Definition of Marmite in English:

Marmite

noun

trademark in UK
  • 1[mass noun] A dark savoury spread made from yeast extract and vegetable extract.

    • ‘I always take Marmite and ketchup abroad; I can't travel without my Marmite.’
    • ‘What I have found in practice is that people who like to eat Marmite have symptoms that suggest they have too much yeast in their system.’
    • ‘My mum used to love Marmite, but I couldn't even stand the smell.’
    • ‘They are moving away from the baked beans and Marmite sandwiches-era of old and are demanding far more adventurous fare from their campus canteens, says a new report.’
    • ‘Many enjoy a bread spread called Marmite, a dark-colored yeast extract with a salty taste.’
    1. 1.1 Used in reference to something that tends to arouse strongly positive or negative reactions rather than indifference:
      ‘the styling is ‘Marmite’—some hate it, many love it’
      ‘a proper Marmite sitcom, which people are either utterly loving or totally despising’
      • ‘There is a possibility that they'll become the Marmite of Manchester's music scene and half of the local audience will find them impossible to love.’
      • ‘Contact lenses are a Marmite issue, some people can deal with the hassle of poking yourself in the eye early in morning before a race, and some can't.’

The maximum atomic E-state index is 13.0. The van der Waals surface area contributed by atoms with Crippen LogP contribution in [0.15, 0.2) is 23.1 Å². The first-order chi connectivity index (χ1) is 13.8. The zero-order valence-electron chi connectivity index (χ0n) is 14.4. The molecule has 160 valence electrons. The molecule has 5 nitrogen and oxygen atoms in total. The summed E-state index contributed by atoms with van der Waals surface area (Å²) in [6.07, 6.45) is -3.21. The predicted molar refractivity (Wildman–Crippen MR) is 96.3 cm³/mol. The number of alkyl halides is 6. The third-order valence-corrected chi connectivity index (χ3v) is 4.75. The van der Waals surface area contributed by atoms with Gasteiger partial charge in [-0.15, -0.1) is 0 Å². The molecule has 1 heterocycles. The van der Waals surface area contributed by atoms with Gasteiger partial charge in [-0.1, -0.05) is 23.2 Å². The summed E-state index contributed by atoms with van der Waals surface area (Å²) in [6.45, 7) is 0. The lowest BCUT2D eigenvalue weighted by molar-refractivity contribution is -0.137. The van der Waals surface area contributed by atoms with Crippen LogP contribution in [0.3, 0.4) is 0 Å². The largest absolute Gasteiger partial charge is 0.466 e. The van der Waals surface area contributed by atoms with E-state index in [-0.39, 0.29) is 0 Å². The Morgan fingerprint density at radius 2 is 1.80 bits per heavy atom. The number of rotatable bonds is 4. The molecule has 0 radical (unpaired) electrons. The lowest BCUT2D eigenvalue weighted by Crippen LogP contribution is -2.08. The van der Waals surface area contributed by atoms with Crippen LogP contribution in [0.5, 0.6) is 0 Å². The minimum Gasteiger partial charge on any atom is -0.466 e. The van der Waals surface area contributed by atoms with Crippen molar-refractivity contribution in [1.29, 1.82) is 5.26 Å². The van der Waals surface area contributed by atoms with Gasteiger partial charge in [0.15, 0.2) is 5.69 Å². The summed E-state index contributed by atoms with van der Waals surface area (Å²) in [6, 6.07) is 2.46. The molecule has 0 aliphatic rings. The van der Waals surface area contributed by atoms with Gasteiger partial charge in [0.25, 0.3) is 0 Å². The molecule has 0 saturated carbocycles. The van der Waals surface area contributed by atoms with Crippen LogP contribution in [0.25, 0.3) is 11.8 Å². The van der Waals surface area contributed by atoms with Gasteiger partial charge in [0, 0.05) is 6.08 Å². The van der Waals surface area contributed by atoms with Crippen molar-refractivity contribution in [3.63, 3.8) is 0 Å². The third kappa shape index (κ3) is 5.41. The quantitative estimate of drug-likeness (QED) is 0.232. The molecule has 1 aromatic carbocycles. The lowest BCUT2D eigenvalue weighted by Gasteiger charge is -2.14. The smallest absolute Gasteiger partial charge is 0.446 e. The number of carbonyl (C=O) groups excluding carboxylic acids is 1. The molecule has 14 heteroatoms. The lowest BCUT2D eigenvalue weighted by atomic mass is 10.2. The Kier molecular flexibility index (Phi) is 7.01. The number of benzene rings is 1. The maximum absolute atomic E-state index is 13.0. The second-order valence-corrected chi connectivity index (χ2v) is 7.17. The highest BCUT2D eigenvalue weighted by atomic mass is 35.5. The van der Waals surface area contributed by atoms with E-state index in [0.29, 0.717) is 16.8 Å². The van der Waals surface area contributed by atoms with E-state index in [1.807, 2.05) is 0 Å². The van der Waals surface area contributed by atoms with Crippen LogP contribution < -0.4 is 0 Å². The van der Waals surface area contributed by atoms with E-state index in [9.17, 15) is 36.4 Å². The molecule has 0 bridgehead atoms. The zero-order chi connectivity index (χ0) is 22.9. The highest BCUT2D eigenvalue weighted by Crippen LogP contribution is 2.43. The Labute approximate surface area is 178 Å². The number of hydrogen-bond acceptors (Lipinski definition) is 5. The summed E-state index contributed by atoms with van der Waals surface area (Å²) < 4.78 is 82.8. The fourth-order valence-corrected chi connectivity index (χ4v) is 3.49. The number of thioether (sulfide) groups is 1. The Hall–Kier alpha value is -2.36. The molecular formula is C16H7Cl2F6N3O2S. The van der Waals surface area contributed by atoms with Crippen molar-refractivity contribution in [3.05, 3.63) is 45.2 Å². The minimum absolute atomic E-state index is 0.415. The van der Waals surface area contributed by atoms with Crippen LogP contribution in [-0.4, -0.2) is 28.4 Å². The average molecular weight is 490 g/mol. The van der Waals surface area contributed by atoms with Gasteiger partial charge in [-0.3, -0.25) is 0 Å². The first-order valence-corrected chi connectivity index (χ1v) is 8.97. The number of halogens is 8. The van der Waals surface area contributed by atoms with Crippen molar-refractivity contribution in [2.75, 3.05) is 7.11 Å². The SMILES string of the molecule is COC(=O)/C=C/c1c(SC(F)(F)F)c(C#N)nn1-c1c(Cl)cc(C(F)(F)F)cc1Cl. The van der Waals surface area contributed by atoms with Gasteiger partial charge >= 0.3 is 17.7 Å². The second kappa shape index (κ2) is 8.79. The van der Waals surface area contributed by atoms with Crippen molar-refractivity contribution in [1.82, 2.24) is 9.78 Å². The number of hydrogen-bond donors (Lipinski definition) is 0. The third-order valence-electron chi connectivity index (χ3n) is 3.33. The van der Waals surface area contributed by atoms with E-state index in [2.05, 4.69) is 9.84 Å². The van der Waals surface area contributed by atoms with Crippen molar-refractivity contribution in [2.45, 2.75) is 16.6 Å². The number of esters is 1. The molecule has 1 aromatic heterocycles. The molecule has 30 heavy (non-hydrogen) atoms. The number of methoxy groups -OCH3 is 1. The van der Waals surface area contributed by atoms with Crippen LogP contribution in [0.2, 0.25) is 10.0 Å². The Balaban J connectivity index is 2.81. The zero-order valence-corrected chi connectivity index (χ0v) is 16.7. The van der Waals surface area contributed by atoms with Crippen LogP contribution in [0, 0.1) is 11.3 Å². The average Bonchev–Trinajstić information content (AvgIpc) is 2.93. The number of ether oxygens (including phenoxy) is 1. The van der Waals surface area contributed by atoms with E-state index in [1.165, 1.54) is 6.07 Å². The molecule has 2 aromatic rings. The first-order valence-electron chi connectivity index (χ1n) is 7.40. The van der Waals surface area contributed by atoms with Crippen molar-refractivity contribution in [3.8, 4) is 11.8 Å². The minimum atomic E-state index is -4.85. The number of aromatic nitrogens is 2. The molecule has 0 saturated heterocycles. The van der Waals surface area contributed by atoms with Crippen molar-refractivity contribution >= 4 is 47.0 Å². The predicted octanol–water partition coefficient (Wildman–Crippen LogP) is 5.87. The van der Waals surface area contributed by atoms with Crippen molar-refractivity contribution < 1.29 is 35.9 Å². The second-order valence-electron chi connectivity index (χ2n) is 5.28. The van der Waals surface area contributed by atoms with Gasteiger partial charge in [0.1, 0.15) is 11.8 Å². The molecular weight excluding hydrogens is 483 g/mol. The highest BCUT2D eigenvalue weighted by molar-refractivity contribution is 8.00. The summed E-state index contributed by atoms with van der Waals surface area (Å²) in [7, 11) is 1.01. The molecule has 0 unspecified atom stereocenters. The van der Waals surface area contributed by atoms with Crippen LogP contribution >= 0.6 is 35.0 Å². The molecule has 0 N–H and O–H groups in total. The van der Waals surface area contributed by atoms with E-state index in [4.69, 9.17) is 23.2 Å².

• ‘He is a Marmite kind of Mayor.’
      • ‘He may have been dubbed 'comedy Marmite' but 639,000 fans flocked to see his show.’
      • ‘Acknowledging that Art Brut are a marmite band, DiS declares itself in the pro-Art Brut camp with a 9/10 review.’
      • ‘They are 'Marmite people'. Very little goes a long way.’

Origin

Early 20th century: from marmite.

Pronunciation:

Marmite

/ˈmɑːmʌɪt/

Definition of marmite in English:

marmite

noun

  • An earthenware cooking container.

    • ‘The evening meal was slowly cooking in a marmite suspended from a hook.’
    • ‘The marmitako is a simple dish that fishermen used to cook in a marmite (a small cooking pot);reason for the name, marmitako.’
    • ‘A garniture of turnips, carrots and potatoes cut in a tournage are cooked in a marmite till tender and served with the beef and sauces.’
    • ‘Place in a marmite, deep casserole or Dutch oven with a tight fitting lid. Then wrap the casserole completely in foil.’
    • ‘Heat the olive oil in the marmite, then drain the chick-peas again and add them.’

Origin

Early 19th century: French, from Old French marmite hypocritical, with reference to the hidden contents of the lidded pot, from marmotter to mutter + mite cat.

Pronunciation:

marmite

/mɑːˈmiːt//ˈmɑːmʌɪt/